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Unit of study_

PHYS2911: Physics 2A (Advanced)

How energy and matter interact is at the very foundation of physics. We will explore two of the most important aspects of such interactions, as well as developing skills in experimental and computational physics. This unit covers similar topics to PHYS2011, but treats them with greater depth and more rigorously develops the derivation of key concepts. First, we will study optics, the properties of light and its interactions with matter. We will focus on the wave nature of light and effects such as refraction, diffraction and interference. In our second module we will study thermodynamics, a subject central to many branches of science, with applications from the smallest systems of atoms to the big bang. We will examine the concepts such as entropy, thermodynamic interactions, engines and heat. In the computational physics module students will develop computational thinking skills for simulating and understanding physics. These skills are essential to modern physics, particularly in a diversity of complex systems, from the brain and AI to quantum computing. In the experimental physics module students will carry out in-depth experiments, each one spanning several weeks, building experimental skills. Experimental topics include the nature of light, the properties of matter, electrical circuits, astrophysics and others.

Code PHYS2911
Academic unit Physics Academic Operations
Credit points 6
65 or above in (PHYS1901 or PHYS1001 or PHYS1002 or PHYS1903) and 65 or above in (PHYS1902 or PHYS1003 or PHYS1004 or PHYS1904)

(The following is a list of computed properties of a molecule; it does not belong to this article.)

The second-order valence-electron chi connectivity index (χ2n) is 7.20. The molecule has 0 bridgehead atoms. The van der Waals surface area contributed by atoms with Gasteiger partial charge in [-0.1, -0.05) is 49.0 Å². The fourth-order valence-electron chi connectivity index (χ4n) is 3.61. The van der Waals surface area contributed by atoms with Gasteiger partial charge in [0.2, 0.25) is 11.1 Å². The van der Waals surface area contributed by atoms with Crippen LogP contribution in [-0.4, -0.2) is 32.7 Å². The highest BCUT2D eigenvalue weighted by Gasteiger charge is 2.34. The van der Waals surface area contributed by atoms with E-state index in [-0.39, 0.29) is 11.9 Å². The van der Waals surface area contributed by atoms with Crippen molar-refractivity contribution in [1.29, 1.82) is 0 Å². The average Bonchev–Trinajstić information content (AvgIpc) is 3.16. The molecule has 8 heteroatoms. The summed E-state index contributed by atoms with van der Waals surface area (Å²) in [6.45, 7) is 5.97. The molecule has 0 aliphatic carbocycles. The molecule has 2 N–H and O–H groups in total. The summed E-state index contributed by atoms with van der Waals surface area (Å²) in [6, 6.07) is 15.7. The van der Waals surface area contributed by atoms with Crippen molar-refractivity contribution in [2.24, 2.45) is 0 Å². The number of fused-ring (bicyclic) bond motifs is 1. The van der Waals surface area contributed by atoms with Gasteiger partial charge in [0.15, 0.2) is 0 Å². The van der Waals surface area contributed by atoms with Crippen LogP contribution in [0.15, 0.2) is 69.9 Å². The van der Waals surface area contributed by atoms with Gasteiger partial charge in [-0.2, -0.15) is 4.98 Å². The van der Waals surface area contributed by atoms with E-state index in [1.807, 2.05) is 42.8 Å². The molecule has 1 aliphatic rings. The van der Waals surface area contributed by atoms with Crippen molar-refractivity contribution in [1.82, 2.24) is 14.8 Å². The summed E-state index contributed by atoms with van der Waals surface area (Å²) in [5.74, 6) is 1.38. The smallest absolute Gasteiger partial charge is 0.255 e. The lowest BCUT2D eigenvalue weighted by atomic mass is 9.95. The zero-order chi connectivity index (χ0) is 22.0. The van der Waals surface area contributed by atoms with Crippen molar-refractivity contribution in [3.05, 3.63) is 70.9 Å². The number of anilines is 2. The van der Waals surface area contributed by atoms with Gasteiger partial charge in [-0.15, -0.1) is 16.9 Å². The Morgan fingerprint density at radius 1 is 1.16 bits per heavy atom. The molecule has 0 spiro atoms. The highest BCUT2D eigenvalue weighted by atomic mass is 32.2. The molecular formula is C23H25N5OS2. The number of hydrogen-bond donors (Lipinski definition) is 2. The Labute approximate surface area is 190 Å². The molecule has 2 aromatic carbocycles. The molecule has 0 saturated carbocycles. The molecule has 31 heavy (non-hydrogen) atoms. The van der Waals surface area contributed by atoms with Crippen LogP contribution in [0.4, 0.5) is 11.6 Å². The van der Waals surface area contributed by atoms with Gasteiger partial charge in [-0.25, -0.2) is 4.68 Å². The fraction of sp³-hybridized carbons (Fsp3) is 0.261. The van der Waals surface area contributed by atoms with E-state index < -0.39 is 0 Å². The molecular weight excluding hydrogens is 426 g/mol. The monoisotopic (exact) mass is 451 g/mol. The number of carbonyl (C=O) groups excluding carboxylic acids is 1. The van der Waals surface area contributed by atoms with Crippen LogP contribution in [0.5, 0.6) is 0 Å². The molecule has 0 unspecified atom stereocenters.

PHYS2011 or PHYS2921
Assumed knowledge:
First year thermodynamics as studied in PHYS1001 or PHYS1901/PHYS1903. Students who have done PHYS1002 should self-study chapters 17-20 of the first year textbook (Pearson's University Physics) prior to the thermodynamics module of this unit. (MATH1X21 or MATH1931 or MATH1X01 or MATH1906 or MATH1011) and (MATH1X02) and (MATH1X23 or MATH1933 or MATH1X03 or MATH1907 or MATH1013) and (MATH1X04 or MATH1X05)

At the completion of this unit, you should be able to:

  • LO1. understand the key concepts in two foundation areas of physics - optics and thermodynamics
  • LO2. apply these concepts to develop models, and to solve qualitative and quantitative problems in scientific and engineering contexts, using appropriate mathematical and computing techniques as necessary
  • LO3. understand the nature of scientific measurement, and skills in the measurement of physical quantities and the handling of data
  • LO4. find and analyse information and judge its reliability and significance
  • LO5. communicate scientific information appropriately, both orally and through written work
  • LO6. engage in team and group work for scientific investigations and for the process of learning
  • LO7. develop a sense of responsibility, ethical behaviour and independence as a learner and as a scientist.

Unit outlines

Unit outlines will be available 1 week before the first day of teaching for the relevant session.